A deft, brisk opening sequence establishes Monsieur Lazhar's principal setting, an elementary school at the point in a Montreal winter when the city's only colours are "white, grey, and dog-pee yellow," as one kid puts it. Morning classes have yet to begin and most of the children mill about in the snowy playground. This being a Thursday, it's the turn for Simon (Emilien Neron) to come in early and deliver the milk for his fellow students in his grade-six class. Upon finding the classroom's door locked, he peers inside a window and sees his teacher Martine swinging by her neck from the ceiling. He runs down the hallway, and the camera remains fixed on a seemingly innocuous shot of a wall of lockers for several tense moments as we begin to hear the other children approaching. A frantic teacher beats the rush and tries to herd them back outside again, but not before Simon's friend, Alice (Sophie Nelisse), spies a glimpse through the window, too.
Along with a suitably concerned psychologist who's ready to cater to any of the students' grieving needs (provided such needs arise on her timeline), the suicide prompts the arrival of another newcomer. A man who comports himself with a certain dignity yet is still sufficiently friendly to fare well in the company of children, Bachir Lazhar (Fellag) informs the schools harried principal that he taught for 19 years in Algeria and is available to take over the class. Lacking any other applicants, she hastily agrees and sends him on to the classroom, which has been freshly painted but is otherwise the same as it was the morning of Simon and Alice's discovery.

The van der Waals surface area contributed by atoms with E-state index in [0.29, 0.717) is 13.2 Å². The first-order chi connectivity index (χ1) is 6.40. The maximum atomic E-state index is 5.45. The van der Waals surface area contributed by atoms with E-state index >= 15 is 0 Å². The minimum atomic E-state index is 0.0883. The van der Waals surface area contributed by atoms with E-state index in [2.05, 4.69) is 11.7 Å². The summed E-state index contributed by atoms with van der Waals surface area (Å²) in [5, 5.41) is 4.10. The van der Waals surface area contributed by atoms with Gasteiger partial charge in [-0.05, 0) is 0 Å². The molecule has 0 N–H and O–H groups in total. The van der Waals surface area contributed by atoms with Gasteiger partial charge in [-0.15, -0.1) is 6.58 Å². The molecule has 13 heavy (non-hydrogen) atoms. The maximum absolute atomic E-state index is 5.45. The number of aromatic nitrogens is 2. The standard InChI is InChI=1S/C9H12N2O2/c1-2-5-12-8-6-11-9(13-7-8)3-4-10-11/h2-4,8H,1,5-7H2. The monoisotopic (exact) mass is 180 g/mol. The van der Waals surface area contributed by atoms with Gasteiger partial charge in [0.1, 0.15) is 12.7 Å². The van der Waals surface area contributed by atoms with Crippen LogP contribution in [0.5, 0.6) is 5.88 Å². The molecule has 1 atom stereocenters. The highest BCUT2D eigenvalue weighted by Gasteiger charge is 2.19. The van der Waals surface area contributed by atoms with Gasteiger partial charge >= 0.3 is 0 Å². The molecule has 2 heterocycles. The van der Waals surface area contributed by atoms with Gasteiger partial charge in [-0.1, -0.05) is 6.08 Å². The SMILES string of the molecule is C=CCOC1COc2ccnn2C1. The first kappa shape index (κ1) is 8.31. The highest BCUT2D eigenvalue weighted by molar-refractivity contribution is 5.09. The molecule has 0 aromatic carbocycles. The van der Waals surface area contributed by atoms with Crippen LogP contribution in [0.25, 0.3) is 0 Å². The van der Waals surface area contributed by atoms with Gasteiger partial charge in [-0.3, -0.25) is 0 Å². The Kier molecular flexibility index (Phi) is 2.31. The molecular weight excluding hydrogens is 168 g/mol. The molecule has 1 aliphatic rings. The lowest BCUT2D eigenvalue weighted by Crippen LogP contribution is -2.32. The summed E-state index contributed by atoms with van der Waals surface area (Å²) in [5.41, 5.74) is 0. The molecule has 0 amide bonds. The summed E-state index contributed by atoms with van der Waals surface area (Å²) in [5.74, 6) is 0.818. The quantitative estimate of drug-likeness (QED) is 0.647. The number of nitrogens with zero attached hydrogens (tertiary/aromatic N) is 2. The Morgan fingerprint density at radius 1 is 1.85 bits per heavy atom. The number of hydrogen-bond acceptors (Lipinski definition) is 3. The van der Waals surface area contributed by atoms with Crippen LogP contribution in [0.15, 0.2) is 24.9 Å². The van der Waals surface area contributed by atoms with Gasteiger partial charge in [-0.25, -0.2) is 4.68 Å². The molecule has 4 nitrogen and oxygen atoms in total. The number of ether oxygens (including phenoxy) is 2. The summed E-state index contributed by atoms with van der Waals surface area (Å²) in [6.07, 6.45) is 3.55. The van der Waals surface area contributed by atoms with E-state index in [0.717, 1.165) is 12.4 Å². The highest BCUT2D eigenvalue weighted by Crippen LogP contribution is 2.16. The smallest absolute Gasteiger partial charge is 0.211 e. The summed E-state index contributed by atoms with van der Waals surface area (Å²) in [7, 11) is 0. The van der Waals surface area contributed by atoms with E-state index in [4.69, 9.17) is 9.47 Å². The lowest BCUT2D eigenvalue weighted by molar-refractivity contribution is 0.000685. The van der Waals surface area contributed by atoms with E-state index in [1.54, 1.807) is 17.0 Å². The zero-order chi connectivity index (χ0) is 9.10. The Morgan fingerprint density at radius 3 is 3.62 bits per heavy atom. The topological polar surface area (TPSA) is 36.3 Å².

Lazhar's eagerness to engage his new charges during his first class fades when he notices one boy staring into a corner of the room. "That's where Martine hung herself," he says with the steadiness of a child who's just mastered an incontrovertible fact. It's one of the work's great strengths that the reasons behind Martine's suicide remain perplexing to both her former students and to the adults coping with the immediate aftermath. Nothing about her final act cat) be explained away. "It's hard to understand why anyone chooses to kill herself." says Lazhar to a fellow teacher late in the film, "but it's impossible to understand why she did it there."
Just as Simon and Alice carry the death of Martine with them, Lazhar is burdened with ghosts of his own. It soon becomes clear that there are questions about Lazhar's status in Canada. His pending refugee claim is hashed out during immigration hearings before a judge and a combative lawyer who wonders aloud why Lazhar's still making his claim when Algeria is "back to normal." Eventually, Lazhar describes the circumstances that forced him into exile and inflicted the wounds that he tries to conceal in the classroom with his twinkling eyes and curiously archaic teaching methods. (If you needed any proof about how much enthusiasm kids have for Balzac, look no further.)